Separation

As frightening as it is to think that such a thing is necessary, today is, evidently, ‘Openly Secular Day’.

So, in the spirit of ‘reducing anti-atheist prejudice’ (again, I shudder at the thought that such a thing exists), here’s an older post examining some of the myriad reasons behind my continuing push for the complete secularization of all rational societies.

I’ve been kept busy lately, doing my part to forestall the implementation of the insanity that is Bill C51, so my apologies for yet another recycled post (although the recycling IS in keeping with the spirit of Earth Day just past). Hope to be back with something new in the near future.

colemining

This evening, over the course of fairly standard dinner conversation, I was asked why atheists needed to be considered under the same aegis as any other religious group- and why the Human Rights Tribunal of Ontario was getting involved.

I had no idea what she was talking about, but my first thought was essentially along the lines of ‘holy cows, these New Atheists are becoming as dogmatic and doctrinaire as those ‘believers’ from whom they wish to distance themselves.’

My inquisitor sent me this link to a recent ‘Day 6’ discussion on CBC radio.  According to the National Post the case was brought by a a father- from small town Ontario- who, as a ‘secular humanist’ objected to the distribution of Gideons’ Bibles in the public school his children attended.

He countered this by suggesting that Just Pretend: A Freethought Book for Children be made equally available.  The Niagara…

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‘I Won’t Back Down’

 

70 years ago yesterday, Auschwitz-Birkenau was liberated by the Soviets. We now mark the date as International Holocaust Remembrance Day.

An important thing to remember, indeed. All of us. In all the nations of the world.

Indifference, antisemitism, silence. Fear of, contempt for, lack of understanding the ‘other’. These are among the things that enabled Auschwitz -and the other concentration and extermination camps that were at the heart of the Final Solution that the Nazis saw as the response to the Jewish Question.

Contrary to what too many of us might like to think, the Jewish Question was an ongoing subject of discussion in much of Europe from as early as 1750.

You read that correctly. 1750.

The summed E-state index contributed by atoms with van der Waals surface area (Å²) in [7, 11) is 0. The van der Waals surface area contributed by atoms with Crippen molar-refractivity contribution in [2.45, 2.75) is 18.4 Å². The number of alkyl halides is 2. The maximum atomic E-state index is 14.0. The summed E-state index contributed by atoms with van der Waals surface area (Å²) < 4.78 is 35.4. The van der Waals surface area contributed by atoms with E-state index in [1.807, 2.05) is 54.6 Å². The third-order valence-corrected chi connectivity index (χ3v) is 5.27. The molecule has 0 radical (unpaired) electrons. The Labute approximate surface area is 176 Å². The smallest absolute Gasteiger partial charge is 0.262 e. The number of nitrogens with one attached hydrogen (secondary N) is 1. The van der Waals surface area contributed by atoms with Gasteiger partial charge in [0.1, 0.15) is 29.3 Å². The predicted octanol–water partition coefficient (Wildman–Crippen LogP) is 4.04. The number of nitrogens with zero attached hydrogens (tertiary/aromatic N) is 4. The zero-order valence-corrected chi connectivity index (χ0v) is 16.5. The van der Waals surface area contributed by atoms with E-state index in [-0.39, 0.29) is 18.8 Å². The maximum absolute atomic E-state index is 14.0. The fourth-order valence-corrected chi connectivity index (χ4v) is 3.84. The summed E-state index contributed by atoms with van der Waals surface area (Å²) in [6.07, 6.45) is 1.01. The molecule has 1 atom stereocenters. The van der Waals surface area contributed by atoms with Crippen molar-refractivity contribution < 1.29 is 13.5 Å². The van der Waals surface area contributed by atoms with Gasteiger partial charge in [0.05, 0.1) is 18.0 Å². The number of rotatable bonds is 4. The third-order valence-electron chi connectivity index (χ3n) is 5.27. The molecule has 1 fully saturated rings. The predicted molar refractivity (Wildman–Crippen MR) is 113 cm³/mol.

It was first used, according to Holocaust scholar Lucy Dawidowicz, as “a neutral expression for the negative attitude toward the apparent and persistent singularity of the Jews as a people against the background of the rising political nationalisms.” (from the Wikipedia) Essentially, the nations of Europe were trying to suss out the specific status of Jews as minority micro-communities in the the social order of the nation-states of Europe. The question arose and developed under the influence of such things as the Age of Enlightenment and the French Revolution.

In discussing how integration of these differing cultures might work, a fair bit of time was spent on a back-and-forth debate about whether or not religious belief had any role to play in secular societies- and therefore whether or not Jews should be required to relinquish their religious beliefs in order to attain full citizenship.

Then, from the 1860’s onward, the ‘question’, in many places, took on increasingly antisemitic tendencies that reached their peak in Hitler’s Nazi Germany. Their Final Solution was enacted through persecutions, the revocation of citizenship under the Nuremberg Laws and then the state-mandated internment and murder of Jews in the concentration and extermination camps like Auschwitz-Birkenau.

But. At its origin, the Jewish Question began a discussion of assimilation versus separation in increasingly multicultural societies (however colonial and Xian-centric those societies may have been at the time).

Plus ça change, plus c’est la même chose…

The ‘melting pot’ or the ‘cultural mosaic’? How should we shape a community in which people from different cultural backgrounds, with different religious beliefs, seek to live together under laws and standards that might govern us all?

Here in Canada, we’ve opted for the latter- as a matter of government policy. Does it work? Imperfectly- like most other governments policies. Is is better than the assimilation of the melting pot that countries like the US favour?

Given that neither we nor the US can boast a completely harmonious relationship with all of our constituent parts, I think the jury is still out. The question lies at the heart of what happened a couple of weeks ago in Paris. The social anomie experienced by immigrant populations can lead to radicalization- and we are seeing examples of this in any number of places- local and not-so-local.  Do we accept and embrace the cultural differences, or do we demand full assimilation?

Can we even expect assimilation- when we’re dealing with something as closely and deeply held as religious belief and practice?

This is one of the sociological questions being discussed in the aftermath of Charlie Hebdo– specifically as it pertains to France and their claims of secularization. And it’s happening closer to home…